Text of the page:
Does Marijuana Change Young Brains?

Our latest podcast compared the costs of marijuana use to the costs of alcohol use.  A new study in the current issue of The Journal of Neuroscience argues that casual use of marijuana affects the developing brain.  Jason Koebler, writing for Vice, summarizes the findings:

High-resolution MRI scans of the brains of adults between the ages of 18-25 who reported smoking weed at least once a week were structurally different than a control group: They showed greater grey matter density in the left amygdala, an area of the brain associated with addiction and showed alterations in the hypothalamus and subcallosal cortex. The study also notes that marijuana use “may be associated with a disruption of neural organization.” The more weed a person reported smoking, the more altered their brain appeared, according to the Northwestern University and Harvard Medical School study, which was published in the Journal of Neuroscience.

The finding already has the study’s authors calling for states to reconsider legalizing the drugHans Breiter, the lead author, said he’s “developed a severe worry about whether we should be allowing anybody under age 30 to use pot unless they have a terminal illness and need it for pain.

(HT: The Daily Dish)

Brain Trauma in Soccer

Our very first Freakonomics Radio podcast focused on brain trauma among NFL players, and its link to chronic traumatic encephalopathy. Researchers now believe they've identified the first case of C.T.E. in a soccer player; from The New York Times:

Chronic traumatic encephalopathy, the degenerative brain disease linked to repeated blows to the head, has been found posthumously in the brain of a 29-year-old former soccer player, the strongest indication yet that the condition is not limited to athletes who played violent collision sports like football and boxing.

The researchers at Boston University who have diagnosed scores of cases of C.T.E. said Patrick Grange of Albuquerque represents the first named case of C.T.E. in a soccer player. On a four-point scale of severity, his was considered Stage 2.

Messing With Memory: Mouse Edition

We've blogged in the past about how easy it is to create false memories for people. Now scientists at MIT say they've succeeded in creating false memories in mice. From The New York Times:

In the research reported Thursday, Dr. Tonegawa’s team first put mice in one environment and let them get used to it and remember it. They identified and chemically labeled the cells in the animals’ brains where that memory was being formed. The mice were not shocked in that environment.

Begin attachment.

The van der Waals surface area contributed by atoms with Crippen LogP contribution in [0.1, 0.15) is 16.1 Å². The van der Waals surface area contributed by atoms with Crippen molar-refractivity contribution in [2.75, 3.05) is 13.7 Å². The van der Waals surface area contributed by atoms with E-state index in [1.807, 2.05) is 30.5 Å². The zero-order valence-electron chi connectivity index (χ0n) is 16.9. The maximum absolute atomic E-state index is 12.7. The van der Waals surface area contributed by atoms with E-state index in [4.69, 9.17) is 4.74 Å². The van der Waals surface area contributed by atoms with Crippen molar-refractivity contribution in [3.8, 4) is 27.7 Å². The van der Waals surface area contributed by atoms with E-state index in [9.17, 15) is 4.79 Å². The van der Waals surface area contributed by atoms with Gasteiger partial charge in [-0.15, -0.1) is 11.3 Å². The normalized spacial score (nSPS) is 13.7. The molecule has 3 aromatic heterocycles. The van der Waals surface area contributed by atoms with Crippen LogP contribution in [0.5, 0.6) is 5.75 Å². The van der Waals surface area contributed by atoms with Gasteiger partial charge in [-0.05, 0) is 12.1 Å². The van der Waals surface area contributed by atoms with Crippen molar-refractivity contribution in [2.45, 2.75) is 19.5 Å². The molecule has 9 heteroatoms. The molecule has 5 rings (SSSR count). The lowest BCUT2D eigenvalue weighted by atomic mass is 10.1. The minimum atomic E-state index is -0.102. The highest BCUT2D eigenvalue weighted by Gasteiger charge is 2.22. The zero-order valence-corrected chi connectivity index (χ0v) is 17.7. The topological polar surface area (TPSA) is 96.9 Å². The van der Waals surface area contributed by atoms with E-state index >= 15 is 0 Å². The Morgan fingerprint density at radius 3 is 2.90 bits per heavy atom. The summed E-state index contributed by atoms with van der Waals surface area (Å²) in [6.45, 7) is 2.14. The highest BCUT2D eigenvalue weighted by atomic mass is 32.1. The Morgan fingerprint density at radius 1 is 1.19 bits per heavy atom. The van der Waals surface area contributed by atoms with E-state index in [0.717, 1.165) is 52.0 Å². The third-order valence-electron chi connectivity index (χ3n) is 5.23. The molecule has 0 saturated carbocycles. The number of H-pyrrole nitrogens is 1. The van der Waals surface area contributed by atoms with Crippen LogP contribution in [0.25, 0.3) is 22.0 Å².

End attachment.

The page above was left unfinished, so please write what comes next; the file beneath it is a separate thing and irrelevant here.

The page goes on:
A day later, in a completely different environment, the researchers delivered an electric shock to the mice at the same time that they stimulated the previously identified brain cells to trigger the earlier memory.

This Is Your Brain on Altruism

We've had a lot to say about altruism, and how economists and others have tried to study it. A group of economists at the University of Zurich now claims to have found a spot in the brain associated with altruistic behavior. From Pacific Standard:

It’s called the right temporoparietal junction (or TPJ for short). Along with many other crucial functions, this neural crossroads gives us the ability to understand the perspectives of others—a prerequisite for empathy.

Swiss scholars report they have found a strong connection between the TPJ and a person’s willingness to engage in selfless acts.

FREAK-est Links

This week, does eating fish reduce the risk of Alzheimer's? How to use Google to pick your baby's name; the brains of psychopaths are structurally different; impatient people have lower credit scores, and an interactive chart of all the money in the world.

Baby Talk: The Benefits of Bilingualism

To all you new parents out there: if you're trying to decide whether to spring for that Mandarin-speaking nanny, the answer is yes. Signing up your child for Chinese language kindergarten classes will be far too late.

A study in the Journal of Phonetics about bilingual learning offers new insight into babies and their relationship to the spoken word. Researchers at the University of Washington's Institute for Learning & Brain Sciences compared the brain functions of babies raised in a monolingual household to those raised in a bilingual household, and found that bilingual babies are more likely to maintain their language learning ability for a longer period of time.

Urban vs. Rural Minds: The Differences in Brain Behavior

The Economist reports that city dwellers are at a significantly increased risk of developing anxiety and mood disorders. Evidence from a new study by Andreas Meyer-Lindenberg, a German psychology professor, might point to why.

Urbanites, it turns out, deal with stress differently than rural residents. Meyer-Lindenberg identified a difference in the activity of the amygdalas, with those living in cities having the highest activity in this area of the brain. The amygdala is responsible for memory storage and emotional events, and scientists believe it's also related to dealing with fear. Meyer-Lindenberg also found that people raised in cities have an off-kilter perigenual anterior cingulate cortex (pACC) amygdala link, a condition also present in schizophrenia.

The Economic Part of Our Brains

Researchers at the University of Pennsylvania have conclusively identified a part of the brain that's necessary for making everyday decisions about value. Previous magnetic imaging studies suggested that the ventromedial frontal cortex, or VMF, plays an evaluative role during decision-making. New research led by Joseph Kable, an assistant professor of psychology in Penn's School of Arts and Sciences, shows that people with damaged VMF's (victims of strokes, aneurysms, or brain tumors) are less able to choose things that are most valuable, and are also less consistent in their choices. The results were published in The Journal of Neuroscience.